Aw, thank-you for commenting. :) I always love your thoughtful additions!

      Love,
      Schuyler

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    2. Very true, Schuyler! Thank you. :D

      Love,
      Lizzy

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  3. For the record, Schuyler, this is wonderful.

    I was at a Voice of the Martyrs conference a week and a half ago, and one of the speakers, an Iranian pastor, very gently but clearly explained to us that we (the church in America) lack love. You have lots of truth, he said, lots of access to the truth, lots of resources for understanding the truth, but you must have truth and love, both of them together.

    Thank you for not forgetting that here on this blog.

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    1. Thank-you. ;)

      You know, we were talking about that same thing in BSF small group last week--how when a believer goes to a foreign country and the village comes to Christ, they have an unheard-of outpouring of love for one another and for Jesus. But in America, many Christians are curmudgeons in the name of truth. I think that's what confuses people--they think truth and love must therefore be separate, so they get rid of one or the other--but God wants both. And I hope His church in the West will grow in understanding that. Thank-you for sharing!

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  4. This was a great post, Schuyler, and it came at quite the right time too, as I've been figuring what books I'd like to review on my blog, etc. It can be a scary thing to bring your opinions and thoughts of another person's work and labor into a review, and sometimes I tend to overthink my reviews, like the world depended on my critique of that work - how silly I get sometimes! :D I appreciated your point on when your negative feedback will do little good except hurt, than it's better to stay quiet - and also I really loved what you had to say about one's attitude and motive for our reflections/reviews. Sometimes one can easily fall prey to writing and saying things out of a sense of pride, rather than humble realisation of our own weaknesses and failings.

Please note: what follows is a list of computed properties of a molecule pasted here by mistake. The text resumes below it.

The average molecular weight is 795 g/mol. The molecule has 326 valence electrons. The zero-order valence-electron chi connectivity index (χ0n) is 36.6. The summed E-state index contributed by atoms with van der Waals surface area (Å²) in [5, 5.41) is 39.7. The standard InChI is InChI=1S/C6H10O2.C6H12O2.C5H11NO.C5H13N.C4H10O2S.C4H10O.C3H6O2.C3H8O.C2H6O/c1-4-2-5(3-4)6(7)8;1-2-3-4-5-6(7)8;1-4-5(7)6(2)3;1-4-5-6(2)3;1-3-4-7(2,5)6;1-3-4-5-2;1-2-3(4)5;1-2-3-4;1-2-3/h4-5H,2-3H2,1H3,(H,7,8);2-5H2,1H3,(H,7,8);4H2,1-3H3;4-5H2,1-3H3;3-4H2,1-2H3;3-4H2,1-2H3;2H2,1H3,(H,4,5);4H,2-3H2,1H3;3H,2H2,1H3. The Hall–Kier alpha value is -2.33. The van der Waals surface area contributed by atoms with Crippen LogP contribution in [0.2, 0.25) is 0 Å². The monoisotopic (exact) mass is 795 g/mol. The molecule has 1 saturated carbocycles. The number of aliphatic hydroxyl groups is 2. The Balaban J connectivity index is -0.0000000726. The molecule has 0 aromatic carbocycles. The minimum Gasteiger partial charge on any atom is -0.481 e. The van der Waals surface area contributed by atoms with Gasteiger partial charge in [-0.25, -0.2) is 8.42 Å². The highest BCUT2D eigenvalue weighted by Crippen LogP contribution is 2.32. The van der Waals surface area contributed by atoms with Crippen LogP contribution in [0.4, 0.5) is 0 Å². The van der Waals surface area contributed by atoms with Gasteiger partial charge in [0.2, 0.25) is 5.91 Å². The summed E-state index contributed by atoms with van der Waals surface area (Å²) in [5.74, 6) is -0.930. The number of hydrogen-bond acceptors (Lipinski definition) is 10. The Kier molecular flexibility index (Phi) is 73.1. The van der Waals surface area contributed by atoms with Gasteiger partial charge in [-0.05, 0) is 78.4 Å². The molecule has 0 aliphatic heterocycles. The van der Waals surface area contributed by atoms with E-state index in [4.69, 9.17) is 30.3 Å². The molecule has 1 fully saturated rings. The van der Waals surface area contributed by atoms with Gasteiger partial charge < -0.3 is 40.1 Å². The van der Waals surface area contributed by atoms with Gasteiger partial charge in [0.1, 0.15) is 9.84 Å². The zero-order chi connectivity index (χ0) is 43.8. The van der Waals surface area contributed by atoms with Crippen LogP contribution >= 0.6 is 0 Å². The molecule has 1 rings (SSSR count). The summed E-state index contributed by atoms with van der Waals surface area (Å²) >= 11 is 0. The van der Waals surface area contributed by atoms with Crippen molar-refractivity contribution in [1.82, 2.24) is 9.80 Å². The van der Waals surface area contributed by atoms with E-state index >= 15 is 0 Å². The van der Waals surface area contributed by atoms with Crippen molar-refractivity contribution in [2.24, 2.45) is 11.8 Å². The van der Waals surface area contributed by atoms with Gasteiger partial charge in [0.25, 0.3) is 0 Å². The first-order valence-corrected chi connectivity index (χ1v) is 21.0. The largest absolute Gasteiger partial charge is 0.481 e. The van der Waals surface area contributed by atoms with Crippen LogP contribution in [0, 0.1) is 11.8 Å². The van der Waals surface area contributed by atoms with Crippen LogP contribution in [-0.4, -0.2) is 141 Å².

There is one review of a book in particular I'm holding back from writing until I really feel I've examined my thoughts and attitudes regarding it thoroughly - I think you might know what book I'm talking about as we had a lengthy discussion of it via email earlier this year ;).

    I'd like to just mention that I always love your reviews and how well-thought out, and reflective they are. I appreciate how you don't give vent to spiteful dislikes or frustrations with a book that you didn't like, but very calmly and quietly point outs its weakness in an edifying way. That's an art that's hard to master!

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    1. It can be scary. But you know, always keep in mind that people understand tastes will grow and change over time--so your opinion now doesn't have to be the opinion you hold forever. I've even seen people do reprise reviews of books they've read again from a different perspective, and that's totally fine!

      You take all the time you need to think. :) Better a thought-out word than a hasty one that one regrets! Wisdom and discretion are important in the online world as well as face-to-face. :)

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  5. So, I must admit I came into this post rather sceptical - I do tend to be wary when I see people telling others not to share their opinions on art. But I am so delighted to find that I could not be more wrong. This is such a beautiful and tactful post, and I know it is a reminder that I always find important to hear. Thank you so much for sharing your thoughts, Schuyler; we mustn't forget them anytime soon. xx

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    1. I completely understand, Topaz! Sometimes posts about not writing book reviews can be a bit harsh and squelch open conversation. I'm glad you enjoyed this one! It was in my heart to encourage kindness--and I'm so glad it came across that way. Thanks for stopping by and commenting! :)

      ~Schuyler